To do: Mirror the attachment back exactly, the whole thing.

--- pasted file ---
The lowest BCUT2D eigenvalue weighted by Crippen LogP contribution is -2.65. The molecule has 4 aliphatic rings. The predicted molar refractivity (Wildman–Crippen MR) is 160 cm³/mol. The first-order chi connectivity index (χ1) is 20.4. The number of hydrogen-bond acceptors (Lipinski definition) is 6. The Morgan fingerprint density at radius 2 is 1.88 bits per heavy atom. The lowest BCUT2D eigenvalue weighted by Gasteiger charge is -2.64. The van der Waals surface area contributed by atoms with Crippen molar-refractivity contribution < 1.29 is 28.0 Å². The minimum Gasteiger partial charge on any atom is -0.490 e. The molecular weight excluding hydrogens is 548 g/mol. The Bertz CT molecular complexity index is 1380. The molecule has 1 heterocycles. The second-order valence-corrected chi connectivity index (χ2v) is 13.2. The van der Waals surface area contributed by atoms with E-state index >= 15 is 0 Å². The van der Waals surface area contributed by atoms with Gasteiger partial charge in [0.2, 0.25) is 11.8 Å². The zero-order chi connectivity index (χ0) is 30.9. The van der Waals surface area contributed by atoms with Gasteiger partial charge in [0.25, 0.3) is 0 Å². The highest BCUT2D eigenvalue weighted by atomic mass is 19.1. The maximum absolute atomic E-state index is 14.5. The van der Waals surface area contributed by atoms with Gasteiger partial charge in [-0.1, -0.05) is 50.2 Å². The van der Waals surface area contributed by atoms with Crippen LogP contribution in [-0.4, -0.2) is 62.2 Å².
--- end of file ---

The lowest BCUT2D eigenvalue weighted by Crippen LogP contribution is -2.65. The molecule has 4 aliphatic rings. The predicted molar refractivity (Wildman–Crippen MR) is 160 cm³/mol. The first-order chi connectivity index (χ1) is 20.4. The number of hydrogen-bond acceptors (Lipinski definition) is 6. The Morgan fingerprint density at radius 2 is 1.88 bits per heavy atom. The lowest BCUT2D eigenvalue weighted by Gasteiger charge is -2.64. The van der Waals surface area contributed by atoms with Crippen molar-refractivity contribution < 1.29 is 28.0 Å². The minimum Gasteiger partial charge on any atom is -0.490 e. The molecular weight excluding hydrogens is 548 g/mol. The Bertz CT molecular complexity index is 1380. The molecule has 1 heterocycles. The second-order valence-corrected chi connectivity index (χ2v) is 13.2. The van der Waals surface area contributed by atoms with E-state index >= 15 is 0 Å². The van der Waals surface area contributed by atoms with Gasteiger partial charge in [0.2, 0.25) is 11.8 Å². The zero-order chi connectivity index (χ0) is 30.9. The van der Waals surface area contributed by atoms with Gasteiger partial charge in [0.25, 0.3) is 0 Å². The highest BCUT2D eigenvalue weighted by atomic mass is 19.1. The maximum absolute atomic E-state index is 14.5. The van der Waals surface area contributed by atoms with Gasteiger partial charge in [-0.1, -0.05) is 50.2 Å². The van der Waals surface area contributed by atoms with Crippen LogP contribution in [-0.4, -0.2) is 62.2 Å².